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Report questions Cumberland jail leaders' ability to make long list of needed reforms

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Cumberland County jail

The Cumberland County jail in Bridgeton

An attorney investigating conditions at the Cumberland County jail recommended a long list of reforms to protect the health of inmates in his final report to a federal judge Tuesday. 

But in the same report, the attorney said he lacks faith in current leaders to make the changes happen.

"We question whether the critical paths outlined and recommendations made herein can be achieved or if they are beyond the capabilities of the current leadership," attorney William J. Hughes said in the report to Judge Noel L. Hillman.

The Cumberland County Board of Commissioners is attempting to close the facility, reversing an earlier decision to build a new $65 million jail. 

Hillman is handling a lawsuit by a group of inmates suing the jail and the county over what they call a lack of protections against COVID-19.

Hughes, a partner in the law firm Porzio, Bromberg and Newman, was appointed special master to investigate and report to the court on a variety of virus-related issues. 

The first two reports from Hughes focused on COVID-19 testing, cleaning procedures and supplies, personal protective equipment and more.

Hillman had used those reports to order changes in the way supplies and PPE were made available to inmates, but according to testimony at recent hearings, some officers at the jail have refused to implement the judge's orders and no supervisor has enforced them.

The third and final report released Tuesday looked at the last items on the list, which included inmates' lack of access to recreation and to the law library, both required by law.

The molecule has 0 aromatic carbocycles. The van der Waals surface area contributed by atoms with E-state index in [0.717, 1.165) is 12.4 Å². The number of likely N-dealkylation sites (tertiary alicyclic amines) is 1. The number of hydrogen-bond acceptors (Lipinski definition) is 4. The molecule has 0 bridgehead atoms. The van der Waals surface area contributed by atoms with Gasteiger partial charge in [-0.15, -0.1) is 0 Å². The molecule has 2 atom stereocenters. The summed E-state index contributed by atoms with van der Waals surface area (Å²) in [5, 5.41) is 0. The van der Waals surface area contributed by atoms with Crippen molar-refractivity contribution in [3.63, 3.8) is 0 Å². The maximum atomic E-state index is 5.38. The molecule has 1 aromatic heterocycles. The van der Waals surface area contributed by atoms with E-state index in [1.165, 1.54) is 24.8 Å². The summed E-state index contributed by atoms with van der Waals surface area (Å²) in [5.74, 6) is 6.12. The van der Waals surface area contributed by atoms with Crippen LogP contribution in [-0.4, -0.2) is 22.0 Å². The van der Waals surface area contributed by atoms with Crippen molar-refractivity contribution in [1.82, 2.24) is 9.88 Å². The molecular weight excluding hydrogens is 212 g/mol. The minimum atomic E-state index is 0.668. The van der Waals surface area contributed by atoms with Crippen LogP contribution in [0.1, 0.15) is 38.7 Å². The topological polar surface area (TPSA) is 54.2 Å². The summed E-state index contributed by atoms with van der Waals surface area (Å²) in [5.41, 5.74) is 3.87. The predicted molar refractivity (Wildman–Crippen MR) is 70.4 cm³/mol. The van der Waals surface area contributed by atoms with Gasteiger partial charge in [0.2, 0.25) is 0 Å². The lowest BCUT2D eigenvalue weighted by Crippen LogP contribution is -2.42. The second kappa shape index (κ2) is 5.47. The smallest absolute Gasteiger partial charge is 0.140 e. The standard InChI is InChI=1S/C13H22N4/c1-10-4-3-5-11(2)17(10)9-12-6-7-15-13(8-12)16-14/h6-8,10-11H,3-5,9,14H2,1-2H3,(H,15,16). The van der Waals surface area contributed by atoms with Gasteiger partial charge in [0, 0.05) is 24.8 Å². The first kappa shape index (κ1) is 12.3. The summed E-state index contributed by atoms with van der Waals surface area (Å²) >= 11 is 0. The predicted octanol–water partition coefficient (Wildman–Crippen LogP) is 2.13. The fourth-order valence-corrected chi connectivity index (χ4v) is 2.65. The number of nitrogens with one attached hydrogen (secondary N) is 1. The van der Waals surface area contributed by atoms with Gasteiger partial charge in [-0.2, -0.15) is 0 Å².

"CCJ must immediately provide inmates the opportunity to participate in a minimum of one hour of physical exercise and recreation each day outside the living unit," Hughes said.

The jail must immediately make library services available to inmates daily, excluding weekends and holidays or during emergency incidents, Hughes said.

"If CCJ cannot provide these required opportunities to inmates due to staffing shortages, then CCJ must reduce the inmate population to such a degree that there is adequate staff to immediately provide them," Hughes wrote.

Two wardens have quit since January, and the county Board of Commissioners then appointed retired State Police Capt. Stanley B. Field to serve as interim jail operations director, then gave jail oversight to county Sheriff Robert Austino for a time.

Earlier this month, Commissioner Director Joseph Derella said in a news release the county has signed a shared services agreement to share Gloucester County Warden Eugene J. Caldwell II.

Caldwell will be interim warden at the Bridgeton jail through April, and the agreement allows for the deal to be extended.

Hughes said there is a root cause of the jail's poor performance and inability to make court-ordered improvements, saying there is "a lack of communication and accountability that is exacerbated by the distrust and concern over the future of continued operations of the jail."

The county's attempts to close the facility have been complicated by legal filings. 

Last month, the New Jersey Supreme Court cleared a path for the facility to close, having rejected an appeal from the state Office of the Public Defender. It essentially upheld a Superior Court decision that allowed the county to close the jail.

County attorney Gregg Zeff said the female inmates have already been transferred to the Atlantic County jail. He said Atlantic County was too full to take the male inmates.

REPORTER: Michelle Brunetti Post


"If the policy is not clear and effectively communicated, it will fail. If it does not clearly indicate who is responsible for carrying out the policy or procedure, it will fail. And if the individuals charged with the responsibility fail or refuse to implement the policy or procedure without consequence, it will fail," Hughes wrote. "Our investigation, interviews and inspections reveal that all three circumstances are present here. Sadly, this is the issue that must be addressed first, because any policy or procedure that is employed will be doomed to failure if the constituent parties continue to act in the manner in which they have in the past."

Special Master Bill Hughes Jr.

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Staff Writer

In my first job after college got paid to read the New York Times and summarize articles for an early online data base. First reporting job was with The Daily Record in Parsippany. I have also worked in nonprofits, and have been with The Press since 1990.

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